My own research unearthed some remarkable insights in to the way feedback is delivered in organisations and I see this as a key way to improve company performance by untapping maximum talent potential. I was so taken aback by my research findings I launched my #FeedbackFirst campaign earlier this year. You can find out more about #FeedbackFirst by downloading the e-book on this link.

My research has shown there is a deep-seated stereotypical bias around workplace feedback for women. Women, for example, receive feedback which focuses far more on their personal traits than business outcomes. My findings showed that whilst 60% of performance analysis contained criticism for men that figure increased to a staggering 91 % for women. Furthermore, 76% of women are marked as ‘too aggressive' in performance reviews compared to only 24% of men.

Understanding the importance of gender neutral and performance driven feedback is critical when dealing with the leaders of your portfolio companies. If executed properly, feedback can be a significant driver for company performance and the CEOs we surveyed for this research, confirmed this.

The ability to receive feedback, at every level of leadership, should be evident too with supporting structures to enable a culture where feedback is embraced and difficult conversations are executed within a structure of psychological safety.

Are your leaders force multipliers? 

If you want to do something better, more efficiently, with amplified results, then you are talking about a ‘force multiplier’. Private Equity firms need leaders in their portfolio companies, who are able to recognise and create environments that enable greater efficiencies and amplified results.

Force multipliers often need to be brave as well as visionary, by reimagining existing business models or embracing new technologies. This also includes new human capital models and advanced ways of working to create both attractive and efficient performance and productivity cultures.


Meet Kati Levoranta, CEO of Rovio the Finnish gaming company that spawned the phenomenon that is Angry Birds. Kati joined the company in June 2012 as Chief Legal Officer (not long after PE firms had invested in Rovio), moving to Head of Sales, EMEA Region in March 2015. In January 2016, she was asked to take up the position of CEO by the Board of Directors.

Under Levoranta, the Games Licensing division has done very well but the brand licensing model has been adapted to focus on location-based entertainment and allowing the brand to be used on clothing and toys and even a 3D movie. Rovio has been a success story, particularly in China (becoming one of the most recognisable brands). The Angry Birds movie performed exceptionally well, achieving the 3rdbiggest opening ever for an animated film in China.

Rovio are keeping one eye very closely on Blockchain technology which is getting everyone very excited in the Technology markets. Blockchain technology was originally devised for the Bitcoin, allowing digital data to be distributed but not copied. Already being used in some industries, such as Banking and Insurance, Levoranta thinks that blockchain has:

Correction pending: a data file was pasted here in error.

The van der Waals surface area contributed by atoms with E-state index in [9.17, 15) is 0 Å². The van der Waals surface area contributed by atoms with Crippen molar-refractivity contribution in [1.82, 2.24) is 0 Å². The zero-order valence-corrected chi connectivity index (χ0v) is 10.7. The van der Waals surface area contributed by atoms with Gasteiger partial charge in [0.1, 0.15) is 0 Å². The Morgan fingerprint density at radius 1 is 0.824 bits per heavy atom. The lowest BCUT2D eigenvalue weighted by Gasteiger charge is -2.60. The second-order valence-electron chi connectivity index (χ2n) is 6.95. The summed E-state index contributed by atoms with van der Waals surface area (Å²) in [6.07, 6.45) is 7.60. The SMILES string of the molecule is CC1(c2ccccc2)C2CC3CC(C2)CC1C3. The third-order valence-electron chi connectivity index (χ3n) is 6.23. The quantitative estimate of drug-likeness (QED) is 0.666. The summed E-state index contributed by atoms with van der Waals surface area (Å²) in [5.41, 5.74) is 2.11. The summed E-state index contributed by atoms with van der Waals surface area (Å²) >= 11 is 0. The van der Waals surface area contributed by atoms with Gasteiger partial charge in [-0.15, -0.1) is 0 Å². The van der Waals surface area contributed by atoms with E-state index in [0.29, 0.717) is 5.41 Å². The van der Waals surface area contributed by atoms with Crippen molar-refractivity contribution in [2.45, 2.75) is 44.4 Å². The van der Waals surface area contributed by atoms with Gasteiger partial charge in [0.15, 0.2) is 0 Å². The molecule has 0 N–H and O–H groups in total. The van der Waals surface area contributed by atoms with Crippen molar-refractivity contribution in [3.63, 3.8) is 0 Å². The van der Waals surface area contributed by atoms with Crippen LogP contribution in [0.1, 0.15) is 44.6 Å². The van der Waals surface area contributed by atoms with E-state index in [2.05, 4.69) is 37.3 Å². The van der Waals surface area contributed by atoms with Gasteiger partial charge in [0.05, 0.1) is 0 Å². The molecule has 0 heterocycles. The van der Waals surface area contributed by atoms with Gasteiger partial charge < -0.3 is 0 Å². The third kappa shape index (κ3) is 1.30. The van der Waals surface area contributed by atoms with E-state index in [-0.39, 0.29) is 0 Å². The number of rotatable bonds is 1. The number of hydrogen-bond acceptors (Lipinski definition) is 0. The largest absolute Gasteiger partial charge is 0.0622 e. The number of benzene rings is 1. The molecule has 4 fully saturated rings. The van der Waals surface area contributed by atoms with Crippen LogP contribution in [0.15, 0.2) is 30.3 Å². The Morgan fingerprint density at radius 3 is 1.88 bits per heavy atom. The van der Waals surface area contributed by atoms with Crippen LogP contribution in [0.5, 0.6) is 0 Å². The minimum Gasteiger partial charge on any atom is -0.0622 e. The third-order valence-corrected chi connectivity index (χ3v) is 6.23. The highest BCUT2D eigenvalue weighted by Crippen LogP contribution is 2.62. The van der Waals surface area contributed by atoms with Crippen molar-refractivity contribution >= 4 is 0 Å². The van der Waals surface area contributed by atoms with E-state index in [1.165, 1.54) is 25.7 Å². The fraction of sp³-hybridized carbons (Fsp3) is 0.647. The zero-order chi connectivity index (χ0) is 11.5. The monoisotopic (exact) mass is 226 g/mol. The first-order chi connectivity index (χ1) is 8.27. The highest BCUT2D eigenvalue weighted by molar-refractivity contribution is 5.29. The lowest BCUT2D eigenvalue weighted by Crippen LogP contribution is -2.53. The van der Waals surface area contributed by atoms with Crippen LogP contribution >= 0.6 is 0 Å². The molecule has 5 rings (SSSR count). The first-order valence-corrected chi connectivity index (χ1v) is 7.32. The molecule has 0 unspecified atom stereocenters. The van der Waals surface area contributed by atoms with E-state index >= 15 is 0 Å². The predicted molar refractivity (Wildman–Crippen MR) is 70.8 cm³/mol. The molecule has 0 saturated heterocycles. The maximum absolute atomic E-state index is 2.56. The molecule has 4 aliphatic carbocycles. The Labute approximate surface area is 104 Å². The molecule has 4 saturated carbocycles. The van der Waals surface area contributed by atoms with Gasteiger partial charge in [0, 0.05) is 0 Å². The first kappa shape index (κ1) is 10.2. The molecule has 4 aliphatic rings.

“potential to fundamentally change how industries operate tangible benefits in mobile games…As a part of our strategy, we are actively following the developments and also gaining experiences through participating into EU project SOFIE, where we study how IoT (Internet of things) and blockchain can be utilized in mobile games.”[2]

Levoranti’s vision and proven aptitude as a force multiplier, is the reason she was elevated to the position of CEO and it is an investment that has paid big dividends. The IPO for Rovio was in September 2017, with a company valuation of $1 bn.

Today’s technological environment, so fraught with challenges, also offers as many opportunities and you need leaders who are prepared to identify and grasp those opportunities to make your portfolio companies create significant investment returns. Those leaders need to possess the skills outlined above and have a vision that matches your own. Niklas Zennström, remained in Europe, despite the pressure to go to Silicon Valley and trusted his instinct that the gaming ecosystem evident in the Nordic countries would reap benefits, which it did. This year PE firms are seeking public-to-private deals on the European stock market at the fastest pace since before the financial crisis, with PE firms already agreeing transactions worth more than $27bn[3] ($7bn more than the high set last year). Atomico has so far yielded several unicorn investment stories and produced its first decacorn – the mobile game developer Supercell!

About the Author


Fiona McKay understands leaders and the forces that drive, disrupt and deny greatness. Technological transformation, fast growth and chaotic markets and economies are a few of the environmental influences that derail both professional and personal trajectories of CEOs, leaders and entrepreneurs. Fiona works in partnership with Private Equity firms and their portfolio companies to mitigate those forces; to design leadership solutions to support investment aspirations that deliver significant returns and results.

In a results-driven world, she has won international recognition as an executive business mentor, exclusive motivational speaker and growth partner. 

An expert in leadership and influencing how decision-makers think to achieve measurable outcomes, either through personal development or tangible market growth, Fiona brings a realism and dynamism to consultancy which few can match. 


Tel: +44 (0)203 813 1749




Fiona McKay